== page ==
YES, it is still useful.
Changing default ports has one real purpose only: defend against automated scans/attacks, if you database server is open towards hosts which might get compromised.
While that might not sound like a big deal, remember that:
- any host might get compromised (or your databases server might get exposed to Internet at large due to some mistake)
- most of the attacks those days are automated attacks, and many of them will try only default ports (as aiming at low-hanging fruits is most efficient).
So, yes, while it by itself will not help you much if are under targeted attack, using random ports (and/or making it listen on random IPv6 address only) will make it much less visible, thus at least giving you more time to upgrade before automated 0day exploit scan hits you (and might even protecting you completely against such automated scan all by itself!)
In addition (this will help not only against all automated attacks against, but also against some targeted attacks too) when attackers try to find your database port to exploit it by bruteforce portscans, it can be detected and defended against (by blacklisting attacker IP ranges, and alerting admins if some internal host has been detected as source of the attack)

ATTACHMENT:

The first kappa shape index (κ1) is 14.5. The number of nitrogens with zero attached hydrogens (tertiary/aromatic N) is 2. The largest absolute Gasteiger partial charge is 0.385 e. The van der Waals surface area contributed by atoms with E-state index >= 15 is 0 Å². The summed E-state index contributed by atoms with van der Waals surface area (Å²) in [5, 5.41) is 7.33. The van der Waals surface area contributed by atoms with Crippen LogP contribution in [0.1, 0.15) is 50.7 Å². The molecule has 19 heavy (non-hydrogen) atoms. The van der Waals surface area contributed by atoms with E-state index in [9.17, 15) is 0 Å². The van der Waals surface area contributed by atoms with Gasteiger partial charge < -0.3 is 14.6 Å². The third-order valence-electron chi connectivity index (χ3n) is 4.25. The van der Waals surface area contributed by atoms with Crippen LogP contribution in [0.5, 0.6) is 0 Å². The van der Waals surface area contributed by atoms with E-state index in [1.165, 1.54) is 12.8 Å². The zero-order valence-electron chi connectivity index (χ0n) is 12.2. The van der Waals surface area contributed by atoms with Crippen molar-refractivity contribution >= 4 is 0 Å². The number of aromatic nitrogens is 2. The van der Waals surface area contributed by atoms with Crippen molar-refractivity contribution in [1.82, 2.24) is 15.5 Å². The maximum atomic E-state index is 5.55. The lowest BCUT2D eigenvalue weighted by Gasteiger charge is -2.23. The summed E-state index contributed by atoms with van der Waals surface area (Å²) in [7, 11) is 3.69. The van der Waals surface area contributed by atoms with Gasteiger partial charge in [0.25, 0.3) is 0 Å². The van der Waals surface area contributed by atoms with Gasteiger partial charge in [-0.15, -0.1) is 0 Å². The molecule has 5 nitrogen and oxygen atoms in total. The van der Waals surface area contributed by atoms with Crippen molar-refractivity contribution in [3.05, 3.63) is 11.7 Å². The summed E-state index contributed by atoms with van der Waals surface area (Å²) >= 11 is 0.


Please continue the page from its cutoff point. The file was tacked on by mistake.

Also note that changing default port for server and clients (especially if they are deployed automatically) is trivial amount of work, and detecting bruteforce scans is easy too; so you really should be doing it (not just for database servers; but for all services where overhead of setting it up is not prohibitive due to usability issues: like changing default port for web from
80 is not recommended, as some people (and bots) will mess it up, and random firewalls around the world might not allow connection to be established. But RDP is great target for example for non-default port)